Financial disclosures are, by their definition, somewhat tantalizing. They offer an inside glimpse into government officials’ personal finances, including their sources of income, their investments, their properties and the businesses in which they have a position or interest.

It’s interesting, for example, to explore the state Ethics Commission website and discover that state Sen. Laura Thielen owns from $50,000 to $100,000 in Microsoft stock.

These disclosures help to balance the scales of power in our democracy, ensuring that public servants remain just that — servants — and that we know and understand their motivations and conflicts of interest as best we can.

Given the importance of these required reports, then, it’s disappointing when government officials don’t disclose what they should.

Civil Beat’s Anita Hofschneider reported last week that Kauai County Council Chairman Derek Kawakami failed to disclose that he owns more than 14 percent of a company that’s trying to become licensed to grow and sell medical marijuana in Hawaii.

Asked about the oversight, Kawakami essentially shrugged his shoulders to Hofschneider, saying “there was nothing to disclose,” since his company, HK Medicinal, did not receive a permit from the Department of Health.

But HK Medicinal is still a functional, active company that is currently fighting in court to overturn the department’s decision. If it wins its appeal, it could end up growing and selling cannabis to thousands of patients on Kauai.

Given the ongoing legal battle, the potential for future business in a somewhat controversial industry and Kawakami’s growing involvement in the firm since the death of his father six months ago, Kawakami’s statement that “there was nothing to disclose” comes off as a total disregard for public accountability.

With all due respect to our local and state officials, it’s not up to them to decide what is and isn’t worthy of disclosure.

This is an important reminder since Wednesday is the deadline for state officials to file their annual financial disclosure statements, and June 30 is the deadline for gifts disclosure statements.

The state Ethics Commission tries to help officials determine what should and shouldn’t be disclosed. It offers regular training sessions, “quick guides” to explain the rules and regulations, and even an on-call lawyer who can answer questions confidentially over the phone or email.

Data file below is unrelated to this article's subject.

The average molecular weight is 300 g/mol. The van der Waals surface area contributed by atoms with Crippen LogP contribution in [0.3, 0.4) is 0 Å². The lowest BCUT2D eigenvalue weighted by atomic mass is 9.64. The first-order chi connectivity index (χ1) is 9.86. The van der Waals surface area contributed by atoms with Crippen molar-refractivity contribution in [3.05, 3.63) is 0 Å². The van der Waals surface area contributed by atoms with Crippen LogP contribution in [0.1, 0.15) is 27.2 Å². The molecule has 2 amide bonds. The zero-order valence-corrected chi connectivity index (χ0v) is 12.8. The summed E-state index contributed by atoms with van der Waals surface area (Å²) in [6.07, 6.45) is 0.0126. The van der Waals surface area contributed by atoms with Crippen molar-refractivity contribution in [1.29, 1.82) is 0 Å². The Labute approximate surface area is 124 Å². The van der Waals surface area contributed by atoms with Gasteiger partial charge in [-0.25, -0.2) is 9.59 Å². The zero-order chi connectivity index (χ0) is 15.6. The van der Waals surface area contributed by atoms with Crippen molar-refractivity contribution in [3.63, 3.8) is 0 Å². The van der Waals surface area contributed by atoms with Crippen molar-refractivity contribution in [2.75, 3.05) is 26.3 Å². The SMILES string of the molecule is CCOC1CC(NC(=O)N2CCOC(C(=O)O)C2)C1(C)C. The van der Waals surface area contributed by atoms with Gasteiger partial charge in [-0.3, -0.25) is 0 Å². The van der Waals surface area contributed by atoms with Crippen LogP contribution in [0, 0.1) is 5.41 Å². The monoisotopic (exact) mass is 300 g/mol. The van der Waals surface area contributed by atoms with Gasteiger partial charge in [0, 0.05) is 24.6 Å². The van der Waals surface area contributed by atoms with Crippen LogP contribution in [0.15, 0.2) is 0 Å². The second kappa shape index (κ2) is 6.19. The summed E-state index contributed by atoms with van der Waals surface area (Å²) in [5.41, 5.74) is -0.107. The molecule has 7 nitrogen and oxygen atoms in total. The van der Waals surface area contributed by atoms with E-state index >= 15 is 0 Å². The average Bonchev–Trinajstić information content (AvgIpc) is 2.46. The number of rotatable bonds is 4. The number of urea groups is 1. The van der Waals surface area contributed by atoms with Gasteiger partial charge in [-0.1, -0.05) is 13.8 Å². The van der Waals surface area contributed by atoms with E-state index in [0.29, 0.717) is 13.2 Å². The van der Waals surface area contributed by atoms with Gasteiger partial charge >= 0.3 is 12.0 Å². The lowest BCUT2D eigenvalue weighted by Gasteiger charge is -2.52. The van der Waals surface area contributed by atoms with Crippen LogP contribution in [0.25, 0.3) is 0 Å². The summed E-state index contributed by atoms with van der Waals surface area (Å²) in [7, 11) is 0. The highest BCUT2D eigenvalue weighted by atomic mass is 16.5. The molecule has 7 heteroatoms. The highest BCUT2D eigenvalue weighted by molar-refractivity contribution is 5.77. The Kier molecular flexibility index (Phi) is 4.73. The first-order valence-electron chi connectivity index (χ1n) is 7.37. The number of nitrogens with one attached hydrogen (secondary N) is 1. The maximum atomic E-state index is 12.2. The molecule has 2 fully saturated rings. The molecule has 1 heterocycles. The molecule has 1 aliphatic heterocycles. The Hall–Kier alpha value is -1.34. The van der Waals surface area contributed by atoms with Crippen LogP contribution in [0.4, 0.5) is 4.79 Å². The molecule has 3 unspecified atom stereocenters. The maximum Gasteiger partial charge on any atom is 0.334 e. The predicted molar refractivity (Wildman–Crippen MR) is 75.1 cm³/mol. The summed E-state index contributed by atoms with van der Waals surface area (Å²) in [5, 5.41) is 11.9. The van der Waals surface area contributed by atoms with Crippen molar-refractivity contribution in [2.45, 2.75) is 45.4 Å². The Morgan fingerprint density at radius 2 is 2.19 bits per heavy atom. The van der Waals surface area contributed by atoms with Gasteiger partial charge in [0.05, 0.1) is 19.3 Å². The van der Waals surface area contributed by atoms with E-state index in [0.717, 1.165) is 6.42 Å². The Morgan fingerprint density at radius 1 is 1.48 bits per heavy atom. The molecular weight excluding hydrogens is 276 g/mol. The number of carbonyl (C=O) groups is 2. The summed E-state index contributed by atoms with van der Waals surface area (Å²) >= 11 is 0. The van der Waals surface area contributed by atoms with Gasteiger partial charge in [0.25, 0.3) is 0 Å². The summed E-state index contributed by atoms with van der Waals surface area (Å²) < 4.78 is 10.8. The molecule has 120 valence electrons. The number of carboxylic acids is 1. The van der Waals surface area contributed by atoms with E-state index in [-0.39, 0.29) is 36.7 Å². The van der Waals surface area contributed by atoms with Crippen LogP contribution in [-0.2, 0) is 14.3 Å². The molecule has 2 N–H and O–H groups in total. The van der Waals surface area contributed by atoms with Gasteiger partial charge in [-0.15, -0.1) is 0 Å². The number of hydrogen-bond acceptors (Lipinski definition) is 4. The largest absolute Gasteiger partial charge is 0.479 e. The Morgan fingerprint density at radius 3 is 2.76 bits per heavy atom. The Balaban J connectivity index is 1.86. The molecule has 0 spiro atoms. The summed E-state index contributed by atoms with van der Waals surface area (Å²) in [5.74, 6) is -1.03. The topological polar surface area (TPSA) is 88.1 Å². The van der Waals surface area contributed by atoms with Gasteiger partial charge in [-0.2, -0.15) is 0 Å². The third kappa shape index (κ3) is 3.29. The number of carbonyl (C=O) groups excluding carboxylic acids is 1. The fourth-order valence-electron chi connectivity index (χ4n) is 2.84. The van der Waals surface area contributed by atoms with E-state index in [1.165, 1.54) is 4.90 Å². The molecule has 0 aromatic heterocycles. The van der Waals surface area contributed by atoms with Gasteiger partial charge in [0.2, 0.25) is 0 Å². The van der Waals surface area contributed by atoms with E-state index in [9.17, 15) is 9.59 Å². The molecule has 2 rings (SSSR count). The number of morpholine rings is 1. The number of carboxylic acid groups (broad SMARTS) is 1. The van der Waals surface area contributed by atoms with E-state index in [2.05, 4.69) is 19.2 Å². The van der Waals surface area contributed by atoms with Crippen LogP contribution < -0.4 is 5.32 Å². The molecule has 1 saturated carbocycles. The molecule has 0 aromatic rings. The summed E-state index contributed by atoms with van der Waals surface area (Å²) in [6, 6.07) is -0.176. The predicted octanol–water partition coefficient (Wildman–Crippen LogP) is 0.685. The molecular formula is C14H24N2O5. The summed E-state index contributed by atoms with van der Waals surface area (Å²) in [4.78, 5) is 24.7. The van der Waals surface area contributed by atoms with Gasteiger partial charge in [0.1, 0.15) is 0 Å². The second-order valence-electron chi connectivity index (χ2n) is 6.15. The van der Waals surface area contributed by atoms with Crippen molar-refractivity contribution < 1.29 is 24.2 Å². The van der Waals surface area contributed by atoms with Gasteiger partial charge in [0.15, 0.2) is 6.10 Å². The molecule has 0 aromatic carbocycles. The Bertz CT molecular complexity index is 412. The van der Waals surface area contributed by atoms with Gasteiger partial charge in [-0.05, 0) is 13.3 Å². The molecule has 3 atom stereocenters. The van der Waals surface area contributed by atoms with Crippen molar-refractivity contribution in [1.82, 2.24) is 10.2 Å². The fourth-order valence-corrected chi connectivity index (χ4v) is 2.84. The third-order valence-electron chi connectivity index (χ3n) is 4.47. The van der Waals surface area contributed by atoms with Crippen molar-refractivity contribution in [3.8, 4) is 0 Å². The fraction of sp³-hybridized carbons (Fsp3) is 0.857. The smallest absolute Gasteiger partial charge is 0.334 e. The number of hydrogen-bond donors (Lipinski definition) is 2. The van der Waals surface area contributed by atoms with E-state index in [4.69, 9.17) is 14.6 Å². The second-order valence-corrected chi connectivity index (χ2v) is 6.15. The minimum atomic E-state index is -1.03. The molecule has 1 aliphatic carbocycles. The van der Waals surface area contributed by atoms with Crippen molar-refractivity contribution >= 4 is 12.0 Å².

If legislators or state officials have any confusion or doubts about whether something should be disclosed or not, they have easy access to help.

And it’s understandable that officials might need it. The bureaucratic red tape surrounding financial disclosures can be cumbersome. We imagine many officials feel both exposed and annoyed by the process.

But more often than not, it seems like politicians like Kawakami use that frustration as an excuse to gloss over their disclosures, as if no one will actually read or be interested in the details.

In addition to holding public servants accountable, these disclosures — or the lack of them — have a major effect on the public’s trust in government. As the Hawaii state ethics code explains it, all these rules and regulations matter “so that public confidence in public servants will be preserved.”

At the national level, we’ve seen what happens when that confidence erodes — currently, only 20 percent of Americans trust the federal government to do the right thing. Local governments have typically fared better, but oversights like Kawakami’s abuse that trust.

If we don’t demand better, our public servants will end up only serving themselves.

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